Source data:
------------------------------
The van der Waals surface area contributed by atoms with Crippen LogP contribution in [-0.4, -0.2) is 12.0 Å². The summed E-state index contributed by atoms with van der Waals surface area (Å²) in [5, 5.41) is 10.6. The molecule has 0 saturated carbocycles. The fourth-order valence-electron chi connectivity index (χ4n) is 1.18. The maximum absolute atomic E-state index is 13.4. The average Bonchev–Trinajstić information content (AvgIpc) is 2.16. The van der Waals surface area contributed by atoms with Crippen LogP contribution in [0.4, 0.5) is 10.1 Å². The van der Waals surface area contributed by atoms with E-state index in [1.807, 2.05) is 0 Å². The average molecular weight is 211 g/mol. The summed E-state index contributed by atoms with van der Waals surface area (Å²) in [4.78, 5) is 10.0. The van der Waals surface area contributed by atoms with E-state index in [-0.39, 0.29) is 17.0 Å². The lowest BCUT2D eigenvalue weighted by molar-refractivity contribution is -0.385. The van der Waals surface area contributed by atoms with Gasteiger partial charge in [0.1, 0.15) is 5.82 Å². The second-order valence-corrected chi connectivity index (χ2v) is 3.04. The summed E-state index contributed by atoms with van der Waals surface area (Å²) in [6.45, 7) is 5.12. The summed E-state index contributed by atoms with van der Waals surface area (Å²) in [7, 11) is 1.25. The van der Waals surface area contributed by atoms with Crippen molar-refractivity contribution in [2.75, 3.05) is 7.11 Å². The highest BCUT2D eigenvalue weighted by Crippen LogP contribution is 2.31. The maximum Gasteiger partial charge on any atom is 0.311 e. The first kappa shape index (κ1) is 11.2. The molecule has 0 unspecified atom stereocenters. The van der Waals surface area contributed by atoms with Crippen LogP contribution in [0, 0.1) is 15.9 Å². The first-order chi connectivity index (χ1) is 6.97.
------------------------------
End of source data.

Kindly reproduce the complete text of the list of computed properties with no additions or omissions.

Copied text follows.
The van der Waals surface area contributed by atoms with Crippen LogP contribution in [-0.4, -0.2) is 12.0 Å². The summed E-state index contributed by atoms with van der Waals surface area (Å²) in [5, 5.41) is 10.6. The molecule has 0 saturated carbocycles. The fourth-order valence-electron chi connectivity index (χ4n) is 1.18. The maximum absolute atomic E-state index is 13.4. The average Bonchev–Trinajstić information content (AvgIpc) is 2.16. The van der Waals surface area contributed by atoms with Crippen LogP contribution in [0.4, 0.5) is 10.1 Å². The van der Waals surface area contributed by atoms with E-state index in [1.807, 2.05) is 0 Å². The average molecular weight is 211 g/mol. The summed E-state index contributed by atoms with van der Waals surface area (Å²) in [4.78, 5) is 10.0. The van der Waals surface area contributed by atoms with E-state index in [-0.39, 0.29) is 17.0 Å². The lowest BCUT2D eigenvalue weighted by molar-refractivity contribution is -0.385. The van der Waals surface area contributed by atoms with Gasteiger partial charge in [0.1, 0.15) is 5.82 Å². The second-order valence-corrected chi connectivity index (χ2v) is 3.04. The summed E-state index contributed by atoms with van der Waals surface area (Å²) in [6.45, 7) is 5.12. The summed E-state index contributed by atoms with van der Waals surface area (Å²) in [7, 11) is 1.25. The van der Waals surface area contributed by atoms with Crippen molar-refractivity contribution in [2.75, 3.05) is 7.11 Å². The highest BCUT2D eigenvalue weighted by Crippen LogP contribution is 2.31. The maximum Gasteiger partial charge on any atom is 0.311 e. The first kappa shape index (κ1) is 11.2. The molecule has 0 unspecified atom stereocenters. The van der Waals surface area contributed by atoms with Crippen LogP contribution in [0, 0.1) is 15.9 Å². The first-order chi connectivity index (χ1) is 6.97.